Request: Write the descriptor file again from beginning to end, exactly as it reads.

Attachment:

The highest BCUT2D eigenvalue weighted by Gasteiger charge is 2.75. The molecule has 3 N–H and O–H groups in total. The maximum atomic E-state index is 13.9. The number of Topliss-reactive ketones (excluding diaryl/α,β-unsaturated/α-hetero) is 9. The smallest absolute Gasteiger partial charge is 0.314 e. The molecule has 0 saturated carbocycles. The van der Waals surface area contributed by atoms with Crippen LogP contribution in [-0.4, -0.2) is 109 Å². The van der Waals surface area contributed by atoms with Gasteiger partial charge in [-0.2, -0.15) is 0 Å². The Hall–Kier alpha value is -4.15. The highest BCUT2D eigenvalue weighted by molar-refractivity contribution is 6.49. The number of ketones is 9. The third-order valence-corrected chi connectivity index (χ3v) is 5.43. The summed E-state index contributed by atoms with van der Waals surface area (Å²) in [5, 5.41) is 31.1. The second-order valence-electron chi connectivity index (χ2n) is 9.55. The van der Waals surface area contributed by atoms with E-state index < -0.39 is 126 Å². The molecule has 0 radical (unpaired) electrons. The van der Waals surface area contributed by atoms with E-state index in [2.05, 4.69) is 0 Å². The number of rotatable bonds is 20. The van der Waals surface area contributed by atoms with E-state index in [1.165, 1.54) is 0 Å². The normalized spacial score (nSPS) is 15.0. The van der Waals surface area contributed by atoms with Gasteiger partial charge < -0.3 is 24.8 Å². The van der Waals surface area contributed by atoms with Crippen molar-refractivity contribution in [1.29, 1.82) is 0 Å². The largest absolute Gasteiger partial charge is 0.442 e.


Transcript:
The highest BCUT2D eigenvalue weighted by Gasteiger charge is 2.75. The molecule has 3 N–H and O–H groups in total. The maximum atomic E-state index is 13.9. The number of Topliss-reactive ketones (excluding diaryl/α,β-unsaturated/α-hetero) is 9. The smallest absolute Gasteiger partial charge is 0.314 e. The molecule has 0 saturated carbocycles. The van der Waals surface area contributed by atoms with Crippen LogP contribution in [-0.4, -0.2) is 109 Å². The van der Waals surface area contributed by atoms with Gasteiger partial charge in [-0.2, -0.15) is 0 Å². The Hall–Kier alpha value is -4.15. The highest BCUT2D eigenvalue weighted by molar-refractivity contribution is 6.49. The number of ketones is 9. The third-order valence-corrected chi connectivity index (χ3v) is 5.43. The summed E-state index contributed by atoms with van der Waals surface area (Å²) in [5, 5.41) is 31.1. The second-order valence-electron chi connectivity index (χ2n) is 9.55. The van der Waals surface area contributed by atoms with E-state index < -0.39 is 126 Å². The molecule has 0 radical (unpaired) electrons. The van der Waals surface area contributed by atoms with E-state index in [2.05, 4.69) is 0 Å². The number of rotatable bonds is 20. The van der Waals surface area contributed by atoms with E-state index in [1.165, 1.54) is 0 Å². The normalized spacial score (nSPS) is 15.0. The van der Waals surface area contributed by atoms with Gasteiger partial charge < -0.3 is 24.8 Å². The van der Waals surface area contributed by atoms with Crippen molar-refractivity contribution in [1.29, 1.82) is 0 Å². The largest absolute Gasteiger partial charge is 0.442 e.